Independent contractors should file quarterly estimated taxes to lower their potential tax bill and avoid penalties.

Calculating Tax Credits

Unlike deductions from your gross income, tax credits come directly off the amount of taxes you owe. Let’s say, using the example above, you have a $1,000 tax bill.

If you qualify for any number of Federal income tax credits, you could end up owing nothing – or even get a refund.

Refundable tax credits, such as the Earned Income Tax Credit, put money in your pocket, even if the credit exceeds your tax bill or you are getting a refund.

Non-refundable credits, on the other hand, can lower your tax bill down to zero but will not count toward a tax refund.

Other common credits include:

  • Child and Dependent Care Credit
  • Child Tax Credit
  • Residential Energy Efficiency Credit
  • Health Coverage Tax Credit
  • American Opportunity and Lifetime Learning Credit

Will You Pay or Get a Refund?

Fortunately, American workers pay taxes all year directly from their paycheck. These “withholding taxes” go toward your Federal tax bill. So, if you’ve had $30,000 in Federal income tax deducted from your paycheck throughout the year, but owed $31,000 based on your AGI, you owe the IRS $1,000.

If you paid $31,000 in taxes and only owed $30,000, you would receive a $1,000 tax refund. Remember, refundable tax credits can increase the amount of your refund, but nonrefundable credits can only reduce your tax liability.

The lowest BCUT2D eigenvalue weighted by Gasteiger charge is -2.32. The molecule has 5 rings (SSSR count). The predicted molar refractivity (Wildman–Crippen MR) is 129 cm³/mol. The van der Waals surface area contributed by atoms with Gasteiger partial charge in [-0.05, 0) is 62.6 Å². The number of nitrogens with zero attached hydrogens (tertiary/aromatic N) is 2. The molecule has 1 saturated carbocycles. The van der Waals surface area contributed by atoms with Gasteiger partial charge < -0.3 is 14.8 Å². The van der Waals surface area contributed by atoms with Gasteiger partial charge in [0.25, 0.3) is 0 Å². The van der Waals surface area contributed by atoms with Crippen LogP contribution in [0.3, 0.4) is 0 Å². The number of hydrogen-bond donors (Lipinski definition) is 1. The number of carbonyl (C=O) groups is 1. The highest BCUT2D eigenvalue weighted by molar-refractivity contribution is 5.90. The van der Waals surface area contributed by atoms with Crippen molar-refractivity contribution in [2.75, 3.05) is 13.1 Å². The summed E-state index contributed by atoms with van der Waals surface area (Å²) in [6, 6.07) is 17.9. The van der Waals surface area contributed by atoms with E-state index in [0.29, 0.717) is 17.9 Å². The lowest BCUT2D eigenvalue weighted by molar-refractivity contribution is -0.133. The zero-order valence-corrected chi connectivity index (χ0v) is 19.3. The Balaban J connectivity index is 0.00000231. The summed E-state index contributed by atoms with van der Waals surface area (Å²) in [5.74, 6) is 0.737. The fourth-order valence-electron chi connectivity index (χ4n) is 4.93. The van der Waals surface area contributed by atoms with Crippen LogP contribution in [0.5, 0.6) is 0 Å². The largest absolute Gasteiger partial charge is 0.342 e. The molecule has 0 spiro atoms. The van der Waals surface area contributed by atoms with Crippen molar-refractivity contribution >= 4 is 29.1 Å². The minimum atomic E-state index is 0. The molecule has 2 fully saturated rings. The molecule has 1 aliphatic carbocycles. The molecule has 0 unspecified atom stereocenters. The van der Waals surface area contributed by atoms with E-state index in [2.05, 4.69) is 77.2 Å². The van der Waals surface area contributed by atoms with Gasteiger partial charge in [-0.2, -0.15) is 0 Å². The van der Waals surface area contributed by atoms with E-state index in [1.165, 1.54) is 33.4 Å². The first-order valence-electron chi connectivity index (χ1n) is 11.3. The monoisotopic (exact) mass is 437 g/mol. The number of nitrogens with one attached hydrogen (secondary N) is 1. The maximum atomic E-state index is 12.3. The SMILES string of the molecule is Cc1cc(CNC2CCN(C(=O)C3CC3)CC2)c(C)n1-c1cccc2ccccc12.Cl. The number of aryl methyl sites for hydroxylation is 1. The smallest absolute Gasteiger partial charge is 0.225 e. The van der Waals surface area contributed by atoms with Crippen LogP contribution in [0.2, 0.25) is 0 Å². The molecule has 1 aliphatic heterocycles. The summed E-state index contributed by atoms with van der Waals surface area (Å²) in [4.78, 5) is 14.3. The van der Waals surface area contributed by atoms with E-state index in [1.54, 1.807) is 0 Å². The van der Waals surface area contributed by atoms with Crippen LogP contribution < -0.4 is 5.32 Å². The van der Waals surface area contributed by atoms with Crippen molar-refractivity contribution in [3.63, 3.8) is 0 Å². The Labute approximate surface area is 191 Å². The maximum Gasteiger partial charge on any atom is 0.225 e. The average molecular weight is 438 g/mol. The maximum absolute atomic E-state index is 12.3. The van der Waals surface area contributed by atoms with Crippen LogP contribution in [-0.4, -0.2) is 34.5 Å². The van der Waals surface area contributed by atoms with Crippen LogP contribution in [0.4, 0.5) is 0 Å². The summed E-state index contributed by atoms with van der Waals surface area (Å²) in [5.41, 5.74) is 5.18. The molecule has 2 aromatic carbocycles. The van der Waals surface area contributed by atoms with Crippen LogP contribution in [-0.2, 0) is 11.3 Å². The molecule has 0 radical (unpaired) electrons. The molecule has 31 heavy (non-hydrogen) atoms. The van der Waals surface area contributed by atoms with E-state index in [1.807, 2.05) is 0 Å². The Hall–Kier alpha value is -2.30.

Paying Federal Income Taxes

After deductions and credits, you may still owe money in taxes. Although 73.2 percent of Americans received a refund in 2019, that still leaves more than one-quarter of Americans who either broke even or owed the IRS.

If you find yourself facing a tax bill, don’t wait to file. Even if you don’t have the money to pay your tax bill in full, file your Federal Income Tax forms on time. If you don’t file on time, you could face an IRS penalty of 5% of your tax bill per month for each month they’re late, up to 25%.

On the other hand, if you file but can’t pay, you’ll accrue penalties at a rate of just .05% per month.

If you qualify, however, you may get an extension of up to six months to pay – as long as you file your taxes on time. You will have to pay interest on the unpaid taxes at a rate of 3% annually.

Most importantly, the IRS has programs in place to help taxpayers facing unpaid tax debt. It may be difficult and scary to negotiate with the IRS on your own, however.

Solvable is here to help by connecting you with tax debt relief firms that will negotiate with the IRS on your behalf to reduce your tax bill or give you more time to pay.

Take a look at our reviews to find the best tax debt relief company to assist you on your journey to becoming tax debt-free.